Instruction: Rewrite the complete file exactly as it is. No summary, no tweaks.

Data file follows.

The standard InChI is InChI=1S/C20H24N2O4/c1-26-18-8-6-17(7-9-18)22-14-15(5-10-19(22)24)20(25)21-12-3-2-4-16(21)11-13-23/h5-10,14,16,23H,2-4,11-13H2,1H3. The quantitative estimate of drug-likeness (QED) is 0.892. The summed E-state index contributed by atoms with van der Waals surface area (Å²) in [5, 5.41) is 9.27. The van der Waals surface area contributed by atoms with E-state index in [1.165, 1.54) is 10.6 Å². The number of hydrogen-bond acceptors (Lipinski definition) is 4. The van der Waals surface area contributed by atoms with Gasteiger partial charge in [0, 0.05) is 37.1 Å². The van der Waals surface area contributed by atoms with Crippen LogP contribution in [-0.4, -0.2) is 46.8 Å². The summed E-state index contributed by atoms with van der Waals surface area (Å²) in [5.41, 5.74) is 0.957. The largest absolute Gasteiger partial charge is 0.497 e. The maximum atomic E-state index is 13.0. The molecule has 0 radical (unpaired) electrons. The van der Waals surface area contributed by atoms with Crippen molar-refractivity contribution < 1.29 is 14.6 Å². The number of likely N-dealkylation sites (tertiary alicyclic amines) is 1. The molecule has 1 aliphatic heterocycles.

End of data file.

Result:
The standard InChI is InChI=1S/C20H24N2O4/c1-26-18-8-6-17(7-9-18)22-14-15(5-10-19(22)24)20(25)21-12-3-2-4-16(21)11-13-23/h5-10,14,16,23H,2-4,11-13H2,1H3. The quantitative estimate of drug-likeness (QED) is 0.892. The summed E-state index contributed by atoms with van der Waals surface area (Å²) in [5, 5.41) is 9.27. The van der Waals surface area contributed by atoms with E-state index in [1.165, 1.54) is 10.6 Å². The number of hydrogen-bond acceptors (Lipinski definition) is 4. The van der Waals surface area contributed by atoms with Gasteiger partial charge in [0, 0.05) is 37.1 Å². The van der Waals surface area contributed by atoms with Crippen LogP contribution in [-0.4, -0.2) is 46.8 Å². The summed E-state index contributed by atoms with van der Waals surface area (Å²) in [5.41, 5.74) is 0.957. The largest absolute Gasteiger partial charge is 0.497 e. The maximum atomic E-state index is 13.0. The molecule has 0 radical (unpaired) electrons. The van der Waals surface area contributed by atoms with Crippen molar-refractivity contribution < 1.29 is 14.6 Å². The number of likely N-dealkylation sites (tertiary alicyclic amines) is 1. The molecule has 1 aliphatic heterocycles.